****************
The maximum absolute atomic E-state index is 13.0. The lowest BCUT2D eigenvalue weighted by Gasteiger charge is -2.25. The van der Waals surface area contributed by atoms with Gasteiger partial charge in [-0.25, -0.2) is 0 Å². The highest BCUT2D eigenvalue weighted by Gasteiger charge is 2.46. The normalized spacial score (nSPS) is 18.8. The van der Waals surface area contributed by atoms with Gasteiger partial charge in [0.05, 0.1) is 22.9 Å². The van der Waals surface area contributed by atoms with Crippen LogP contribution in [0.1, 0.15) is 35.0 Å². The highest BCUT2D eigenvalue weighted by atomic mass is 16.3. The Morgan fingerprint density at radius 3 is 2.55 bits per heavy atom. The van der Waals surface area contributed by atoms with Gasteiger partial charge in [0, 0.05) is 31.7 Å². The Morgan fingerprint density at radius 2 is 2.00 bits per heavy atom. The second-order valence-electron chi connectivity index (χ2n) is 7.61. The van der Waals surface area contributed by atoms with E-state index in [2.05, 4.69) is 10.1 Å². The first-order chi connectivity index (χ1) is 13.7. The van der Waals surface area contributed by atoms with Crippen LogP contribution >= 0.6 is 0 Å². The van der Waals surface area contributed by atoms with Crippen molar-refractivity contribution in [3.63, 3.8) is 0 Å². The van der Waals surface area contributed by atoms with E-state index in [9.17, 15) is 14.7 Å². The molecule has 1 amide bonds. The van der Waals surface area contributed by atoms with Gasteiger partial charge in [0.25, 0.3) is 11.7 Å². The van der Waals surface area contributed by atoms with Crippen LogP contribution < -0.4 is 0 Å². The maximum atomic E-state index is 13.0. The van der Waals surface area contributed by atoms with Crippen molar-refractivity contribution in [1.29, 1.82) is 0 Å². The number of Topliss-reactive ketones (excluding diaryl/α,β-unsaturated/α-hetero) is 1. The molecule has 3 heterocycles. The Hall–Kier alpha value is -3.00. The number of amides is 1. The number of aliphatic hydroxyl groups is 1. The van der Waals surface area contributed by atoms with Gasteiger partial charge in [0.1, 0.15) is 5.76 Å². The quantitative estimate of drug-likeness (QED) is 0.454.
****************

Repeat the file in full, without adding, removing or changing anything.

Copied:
The maximum absolute atomic E-state index is 13.0. The lowest BCUT2D eigenvalue weighted by Gasteiger charge is -2.25. The van der Waals surface area contributed by atoms with Gasteiger partial charge in [-0.25, -0.2) is 0 Å². The highest BCUT2D eigenvalue weighted by Gasteiger charge is 2.46. The normalized spacial score (nSPS) is 18.8. The van der Waals surface area contributed by atoms with Gasteiger partial charge in [0.05, 0.1) is 22.9 Å². The van der Waals surface area contributed by atoms with Crippen LogP contribution in [0.1, 0.15) is 35.0 Å². The highest BCUT2D eigenvalue weighted by atomic mass is 16.3. The Morgan fingerprint density at radius 3 is 2.55 bits per heavy atom. The van der Waals surface area contributed by atoms with Gasteiger partial charge in [0, 0.05) is 31.7 Å². The Morgan fingerprint density at radius 2 is 2.00 bits per heavy atom. The second-order valence-electron chi connectivity index (χ2n) is 7.61. The van der Waals surface area contributed by atoms with E-state index in [2.05, 4.69) is 10.1 Å². The first-order chi connectivity index (χ1) is 13.7. The van der Waals surface area contributed by atoms with Crippen LogP contribution >= 0.6 is 0 Å². The van der Waals surface area contributed by atoms with Crippen molar-refractivity contribution in [3.63, 3.8) is 0 Å². The van der Waals surface area contributed by atoms with E-state index in [9.17, 15) is 14.7 Å². The molecule has 1 amide bonds. The van der Waals surface area contributed by atoms with Gasteiger partial charge in [0.25, 0.3) is 11.7 Å². The van der Waals surface area contributed by atoms with Crippen LogP contribution < -0.4 is 0 Å². The maximum atomic E-state index is 13.0. The van der Waals surface area contributed by atoms with Crippen molar-refractivity contribution in [1.29, 1.82) is 0 Å². The number of Topliss-reactive ketones (excluding diaryl/α,β-unsaturated/α-hetero) is 1. The molecule has 3 heterocycles. The Hall–Kier alpha value is -3.00. The number of amides is 1. The number of aliphatic hydroxyl groups is 1. The van der Waals surface area contributed by atoms with Gasteiger partial charge in [0.1, 0.15) is 5.76 Å². The quantitative estimate of drug-likeness (QED) is 0.454.